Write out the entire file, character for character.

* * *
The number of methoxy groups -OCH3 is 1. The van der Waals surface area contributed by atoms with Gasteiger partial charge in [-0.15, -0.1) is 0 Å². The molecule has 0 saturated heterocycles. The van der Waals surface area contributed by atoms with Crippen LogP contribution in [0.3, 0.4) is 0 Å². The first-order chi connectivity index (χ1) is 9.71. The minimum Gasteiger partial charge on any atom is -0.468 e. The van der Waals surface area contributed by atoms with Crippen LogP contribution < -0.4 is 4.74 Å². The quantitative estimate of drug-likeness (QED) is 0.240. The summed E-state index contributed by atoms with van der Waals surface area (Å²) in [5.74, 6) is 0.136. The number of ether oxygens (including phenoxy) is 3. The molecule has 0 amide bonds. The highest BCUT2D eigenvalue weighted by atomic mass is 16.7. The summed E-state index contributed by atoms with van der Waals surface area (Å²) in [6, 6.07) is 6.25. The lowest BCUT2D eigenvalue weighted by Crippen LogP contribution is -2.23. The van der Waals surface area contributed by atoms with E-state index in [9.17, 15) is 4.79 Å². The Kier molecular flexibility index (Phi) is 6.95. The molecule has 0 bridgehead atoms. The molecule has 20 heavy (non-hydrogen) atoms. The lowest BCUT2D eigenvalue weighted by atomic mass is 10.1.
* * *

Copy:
The number of methoxy groups -OCH3 is 1. The van der Waals surface area contributed by atoms with Gasteiger partial charge in [-0.15, -0.1) is 0 Å². The molecule has 0 saturated heterocycles. The van der Waals surface area contributed by atoms with Crippen LogP contribution in [0.3, 0.4) is 0 Å². The first-order chi connectivity index (χ1) is 9.71. The minimum Gasteiger partial charge on any atom is -0.468 e. The van der Waals surface area contributed by atoms with Crippen LogP contribution < -0.4 is 4.74 Å². The quantitative estimate of drug-likeness (QED) is 0.240. The summed E-state index contributed by atoms with van der Waals surface area (Å²) in [5.74, 6) is 0.136. The number of ether oxygens (including phenoxy) is 3. The molecule has 0 amide bonds. The highest BCUT2D eigenvalue weighted by atomic mass is 16.7. The summed E-state index contributed by atoms with van der Waals surface area (Å²) in [6, 6.07) is 6.25. The lowest BCUT2D eigenvalue weighted by Crippen LogP contribution is -2.23. The van der Waals surface area contributed by atoms with E-state index in [9.17, 15) is 4.79 Å². The Kier molecular flexibility index (Phi) is 6.95. The molecule has 0 bridgehead atoms. The molecule has 20 heavy (non-hydrogen) atoms. The lowest BCUT2D eigenvalue weighted by atomic mass is 10.1.